(i) The low fatigue resistance of the cabin has been demonstrated by the test described in Part 3, and the result is interpretable as meaning that there was, at the age of the Elba aeroplane, a definite risk of fatigue failure occurring.

(ii) The cabin was the first part of the aeroplane to fail in the Elba accident.

(iii) The wreckage indicates that the failure in the cabin was the same basic type as that produced in the fatigue test.

(iv) This explanation seems to us to be consistent with all the circumstantial evidence.

(v) The only other defects found in the aeroplane were not concerned at Elba, as demonstrated by the wreckage. Report of the Public Inquiry into the causes and circumstances of the accident which occurred on the 10th January 1954, to the Comet aircraft G-AYLP.

Four months later, April 8 1954, a Comet 1 operated by South African Airways as Flight 201 from Rome to Cairo, G-ALYY, crashed near Naples, Italy with the deaths of all 21 persons aboard. The airplane had explosively broken up at an altitude of 35,000 feet (10,668 meters).

The de Havilland DH.106 Comet fleet was grounded and the Ministry of Transportation withdrew the type’s Certificate of Airworthiness. Production of the airliner at Hatfield came to a stop.

BOAC's DH.106 Comet I G-ALYW in long term storage at Heathrow, 12 September 1954. (RuthAS via Wikipedia)
BOAC’s DH.106 Comet I G-ALYW in long term storage at Heathrow, 12 September 1954. (RuthAS via Wikipedia)

De Havilland redesigned the Comet, and as the Comet 4 it had a successful career in airline operation. It eventually lost out to the faster, longer range Boeing 707 and Douglas DC-8. Production ceased in 1964 and B.O.A.C. retired its last Comet in 1965.

The Comet was again redesigned as the Hawker Siddeley Nimrod maritime reconnaissance aircraft.

© 2016, Bryan R. Swopes

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2 May 1952

B.O.A.C. de Havilland DH.106 Comet 1, G-ALYP, departs London, 2 May 1952. (British Airways)

2 May 1952: At 15:12 GMT, the British Overseas Airways Corporation’s de Havilland DH.106 Comet 1, G-ALYP, departed London for Johannesburg, South Africa, with 36 passengers and a crew of 7. The approximate 7,000 mile (11,265 kilometer) flight was expected to take 23 hours, 40 minutes with intermediate stops at Rome, Beirut, Khartoum, Entebbe and Livingstone. There were crew changes at Beirut and Khartoum. BOAC’s chairman, Sir Miles Thomas, joined the flight at Livingstone for the final stage.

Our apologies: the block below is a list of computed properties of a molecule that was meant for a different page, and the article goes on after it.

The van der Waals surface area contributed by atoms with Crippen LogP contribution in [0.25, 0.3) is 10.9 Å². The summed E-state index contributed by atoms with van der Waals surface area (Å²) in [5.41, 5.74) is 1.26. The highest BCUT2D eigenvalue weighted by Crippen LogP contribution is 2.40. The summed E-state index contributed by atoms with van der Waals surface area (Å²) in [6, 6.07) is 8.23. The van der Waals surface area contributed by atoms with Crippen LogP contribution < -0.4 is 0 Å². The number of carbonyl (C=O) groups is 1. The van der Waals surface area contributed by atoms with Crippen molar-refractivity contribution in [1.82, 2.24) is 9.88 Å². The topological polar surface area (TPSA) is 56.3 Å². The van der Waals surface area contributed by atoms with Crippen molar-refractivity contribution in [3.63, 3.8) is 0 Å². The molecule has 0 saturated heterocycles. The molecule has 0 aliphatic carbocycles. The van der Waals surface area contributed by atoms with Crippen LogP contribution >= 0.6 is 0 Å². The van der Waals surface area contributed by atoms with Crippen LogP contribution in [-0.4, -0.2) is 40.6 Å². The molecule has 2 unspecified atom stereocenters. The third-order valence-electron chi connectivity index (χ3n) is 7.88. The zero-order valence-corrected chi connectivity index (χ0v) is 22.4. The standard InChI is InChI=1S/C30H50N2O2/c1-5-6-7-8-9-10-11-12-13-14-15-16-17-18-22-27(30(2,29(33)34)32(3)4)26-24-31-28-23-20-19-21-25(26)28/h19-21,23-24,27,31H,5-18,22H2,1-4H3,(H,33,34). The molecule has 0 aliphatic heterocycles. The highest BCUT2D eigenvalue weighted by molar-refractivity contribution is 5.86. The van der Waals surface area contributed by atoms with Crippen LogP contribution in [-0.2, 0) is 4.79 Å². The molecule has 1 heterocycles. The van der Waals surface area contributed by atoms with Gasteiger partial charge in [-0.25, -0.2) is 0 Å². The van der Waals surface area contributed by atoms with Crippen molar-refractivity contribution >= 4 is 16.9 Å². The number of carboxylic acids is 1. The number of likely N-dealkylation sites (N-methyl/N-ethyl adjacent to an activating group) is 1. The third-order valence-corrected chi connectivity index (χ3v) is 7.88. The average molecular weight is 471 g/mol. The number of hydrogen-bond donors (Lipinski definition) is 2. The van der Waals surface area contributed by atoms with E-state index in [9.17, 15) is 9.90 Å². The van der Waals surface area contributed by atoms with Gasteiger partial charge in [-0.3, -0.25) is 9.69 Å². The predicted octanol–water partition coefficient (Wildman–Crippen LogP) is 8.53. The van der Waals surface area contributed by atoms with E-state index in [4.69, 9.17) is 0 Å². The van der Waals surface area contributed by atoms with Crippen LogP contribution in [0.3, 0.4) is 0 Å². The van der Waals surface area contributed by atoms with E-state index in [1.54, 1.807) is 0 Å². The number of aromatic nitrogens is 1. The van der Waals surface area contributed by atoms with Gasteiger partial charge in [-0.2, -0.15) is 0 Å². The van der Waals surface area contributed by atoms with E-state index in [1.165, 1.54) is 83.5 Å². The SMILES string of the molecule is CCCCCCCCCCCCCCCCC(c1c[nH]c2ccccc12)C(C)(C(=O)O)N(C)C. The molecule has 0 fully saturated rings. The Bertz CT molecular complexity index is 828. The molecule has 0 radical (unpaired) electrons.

G-AYLP arrived at Johannesburg at 14:38 GMT, 3 May, fourteen minutes ahead of schedule. This was the very first regularly-scheduled revenue passenger flight for a jet airliner.

The AAP reported on the Comet’s arrival at Entebbe:

Record-shooting Comet nears end of long jet flight

KHARTOUM, Sat.: The Comet airliner opening the first jet passenger service is now hurtling across Africa at nearly 500 m.p.h. on the last stages of the London-Johannesburg flight.

The Comet arrived at Entebbe, Uganda at 3.30 p.m. Adelaide time, exactly on schedule.

The eight-miles-a-minute jet will stop next at Livingstone.

It is now on the fifth and second-last leg of its southward dash.

At Beirut the first crew, skippered by Capt. A.M. Majendie, handed the plane over to a fresh crew with Capt. J.T Marsden as skipper.

A third crew, commanded by Capt. R.C. Alabaster, took over at Khartoum.

Official air mileages on the plane’s route are:

London–Rome 930
Rome–Beirut, 1,385.
Beirut–Khartoum, 1,330.
Khartoum–Entebbe, 1,090.
Entebbe–Livingstone, 1,320.
Livingstone–Johannesburg, 608.
Total, 6,663 miles.

Reached 525 m.p.h.

Between Rome and Beirut, the plane established a new world record by reaching 525 m.p.h, beating its own previous trial performances.

The plane is carrying 36 fare-paying passengers and a crew of five.

During the flight, passengers relaxed luxuriously in the dove-grey and dark-blue pressurized cabin as the Comet, hurtling along at more than 230 yards a second, created an impression of motionless suspension.